Koper port welcomes millionth passenger
Eighteen years after opening its passenger terminal, the Koper port welcomed its millionth passenger on 19 September, Ms Alice Moore from Huston, Texas.
The lucky passenger arrived aboard the Enchantment of the Seas cruise ship operated by the US company Royal Caribbean, which can accommodate almost 2,500 passengers.
To mark the occasion, the port operator Luka Koper and the city authorities held a welcome ceremony in the town's Praetorian Palace.
"I've only walked from the ship to here and I've seen so much beauty that I know I'll be back," Moore told the event.
One millionth passenger to the Koper port, Alice Moore, flanked by Luka Koper CEO Nevenka Kržan and Koper Mayor Aleš Bržan. Photo: Bojan Kralj/STA
Slovenia's sole maritime port has seen a record number of passengers this year. By the year's end, they expect to welcome some 80 cruise ships, carrying a total of around 120,000 passengers.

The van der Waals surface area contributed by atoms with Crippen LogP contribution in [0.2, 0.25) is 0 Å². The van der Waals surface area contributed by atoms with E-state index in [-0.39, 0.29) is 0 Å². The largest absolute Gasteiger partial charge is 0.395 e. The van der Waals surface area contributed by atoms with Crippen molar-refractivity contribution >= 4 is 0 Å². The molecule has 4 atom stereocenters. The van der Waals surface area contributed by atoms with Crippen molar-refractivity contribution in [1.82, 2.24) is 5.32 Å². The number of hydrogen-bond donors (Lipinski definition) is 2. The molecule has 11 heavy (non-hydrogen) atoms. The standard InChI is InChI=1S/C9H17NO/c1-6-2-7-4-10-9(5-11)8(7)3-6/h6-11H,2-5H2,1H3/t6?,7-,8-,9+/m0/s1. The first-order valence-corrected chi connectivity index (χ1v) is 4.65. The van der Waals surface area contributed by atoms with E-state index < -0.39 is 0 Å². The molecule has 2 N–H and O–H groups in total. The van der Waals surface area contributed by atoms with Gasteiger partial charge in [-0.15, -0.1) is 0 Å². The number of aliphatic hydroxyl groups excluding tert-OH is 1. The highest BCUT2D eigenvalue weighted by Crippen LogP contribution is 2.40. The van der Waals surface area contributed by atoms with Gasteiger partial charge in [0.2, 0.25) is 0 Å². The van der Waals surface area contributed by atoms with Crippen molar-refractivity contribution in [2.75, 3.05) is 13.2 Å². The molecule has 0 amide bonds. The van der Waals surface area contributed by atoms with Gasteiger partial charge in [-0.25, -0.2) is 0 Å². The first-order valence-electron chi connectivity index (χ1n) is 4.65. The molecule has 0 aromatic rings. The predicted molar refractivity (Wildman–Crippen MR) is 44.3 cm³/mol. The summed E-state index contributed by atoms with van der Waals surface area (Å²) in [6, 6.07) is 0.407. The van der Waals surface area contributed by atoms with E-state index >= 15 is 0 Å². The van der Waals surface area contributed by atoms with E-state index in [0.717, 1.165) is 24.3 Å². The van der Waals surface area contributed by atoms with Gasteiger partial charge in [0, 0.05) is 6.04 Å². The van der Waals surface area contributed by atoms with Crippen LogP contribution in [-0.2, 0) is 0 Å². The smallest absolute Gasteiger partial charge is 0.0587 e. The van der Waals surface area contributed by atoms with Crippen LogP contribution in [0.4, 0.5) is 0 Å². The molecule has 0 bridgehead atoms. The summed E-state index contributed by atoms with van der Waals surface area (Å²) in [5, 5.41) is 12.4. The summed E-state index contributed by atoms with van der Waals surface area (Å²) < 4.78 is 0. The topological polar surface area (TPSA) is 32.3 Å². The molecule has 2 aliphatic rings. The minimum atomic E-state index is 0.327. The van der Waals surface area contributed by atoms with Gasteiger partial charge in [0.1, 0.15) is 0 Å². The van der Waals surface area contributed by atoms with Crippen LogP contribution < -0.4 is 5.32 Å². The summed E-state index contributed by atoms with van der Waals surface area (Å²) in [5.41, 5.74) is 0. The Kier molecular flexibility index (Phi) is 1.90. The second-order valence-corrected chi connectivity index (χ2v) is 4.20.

Due to the rising traffic, the port is planning to build a new passenger terminal building by the end of 2025.
The new facility will be "ecological, green and energy-neutral", Luka Koper CEO Nevenka Kržan said, adding that Luka Koper had no intention of becoming a home port for cruise chips.
Representatives of the local community and tourism agree that port activities should be developed but in line with the environment's capacities.
While some other cities have closed their doors to cruise ships, Koper Mayor Aleš Brežan said cruise liners were not seen as an obtrusive element in the city.
He said cruise guests currently did not put as much burden on the town and its traffic as some other tourism activities.
"If the number of cruise ships increased five-fold, it would be a different story, but for now one ship arrives to the port per day, and this is positive for us," Bržan said.
The Slovenian Tourist Board estimates that cruise tourism is a major multiplier of revenue, Karmen Novarlič, a representative of the organisation, told the Slovenian Press Agency.
"The new passenger terminal [...] will give tourism a new wind in the sails," she said.
Jadran Klinec, director of the Slovenian Maritime Administration, rejected the notion that cruise tourism caused excessive pollution, saying such ships were very clean and subject to strict control measures.